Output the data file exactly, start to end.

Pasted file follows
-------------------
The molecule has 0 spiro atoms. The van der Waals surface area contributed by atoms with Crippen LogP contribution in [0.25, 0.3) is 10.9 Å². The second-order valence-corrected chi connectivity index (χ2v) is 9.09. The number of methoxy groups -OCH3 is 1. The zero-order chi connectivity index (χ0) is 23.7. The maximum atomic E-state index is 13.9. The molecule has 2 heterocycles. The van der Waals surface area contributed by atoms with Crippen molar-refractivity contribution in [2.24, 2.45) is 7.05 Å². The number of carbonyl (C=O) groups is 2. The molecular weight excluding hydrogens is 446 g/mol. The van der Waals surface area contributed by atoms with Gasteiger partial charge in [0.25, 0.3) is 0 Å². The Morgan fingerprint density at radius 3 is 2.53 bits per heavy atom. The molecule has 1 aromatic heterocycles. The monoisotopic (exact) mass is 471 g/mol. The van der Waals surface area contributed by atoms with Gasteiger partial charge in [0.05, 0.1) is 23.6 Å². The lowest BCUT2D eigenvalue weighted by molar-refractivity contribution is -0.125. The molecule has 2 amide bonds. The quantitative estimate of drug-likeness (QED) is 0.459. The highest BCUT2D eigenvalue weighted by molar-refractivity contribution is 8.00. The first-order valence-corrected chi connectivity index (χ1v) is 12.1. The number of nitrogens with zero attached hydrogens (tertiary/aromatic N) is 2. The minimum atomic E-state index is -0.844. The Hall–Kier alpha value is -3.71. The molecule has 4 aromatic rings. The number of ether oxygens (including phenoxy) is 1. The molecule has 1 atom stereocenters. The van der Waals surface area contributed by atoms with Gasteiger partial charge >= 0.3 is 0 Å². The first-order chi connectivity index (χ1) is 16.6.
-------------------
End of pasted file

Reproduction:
The molecule has 0 spiro atoms. The van der Waals surface area contributed by atoms with Crippen LogP contribution in [0.25, 0.3) is 10.9 Å². The second-order valence-corrected chi connectivity index (χ2v) is 9.09. The number of methoxy groups -OCH3 is 1. The zero-order chi connectivity index (χ0) is 23.7. The maximum atomic E-state index is 13.9. The molecule has 2 heterocycles. The van der Waals surface area contributed by atoms with Crippen molar-refractivity contribution in [2.24, 2.45) is 7.05 Å². The number of carbonyl (C=O) groups is 2. The molecular weight excluding hydrogens is 446 g/mol. The van der Waals surface area contributed by atoms with Gasteiger partial charge in [0.25, 0.3) is 0 Å². The Morgan fingerprint density at radius 3 is 2.53 bits per heavy atom. The molecule has 1 aromatic heterocycles. The monoisotopic (exact) mass is 471 g/mol. The van der Waals surface area contributed by atoms with Gasteiger partial charge in [0.05, 0.1) is 23.6 Å². The lowest BCUT2D eigenvalue weighted by molar-refractivity contribution is -0.125. The molecule has 2 amide bonds. The quantitative estimate of drug-likeness (QED) is 0.459. The highest BCUT2D eigenvalue weighted by molar-refractivity contribution is 8.00. The first-order valence-corrected chi connectivity index (χ1v) is 12.1. The number of nitrogens with zero attached hydrogens (tertiary/aromatic N) is 2. The minimum atomic E-state index is -0.844. The Hall–Kier alpha value is -3.71. The molecule has 4 aromatic rings. The number of ether oxygens (including phenoxy) is 1. The molecule has 1 atom stereocenters. The van der Waals surface area contributed by atoms with Gasteiger partial charge >= 0.3 is 0 Å². The first-order chi connectivity index (χ1) is 16.6.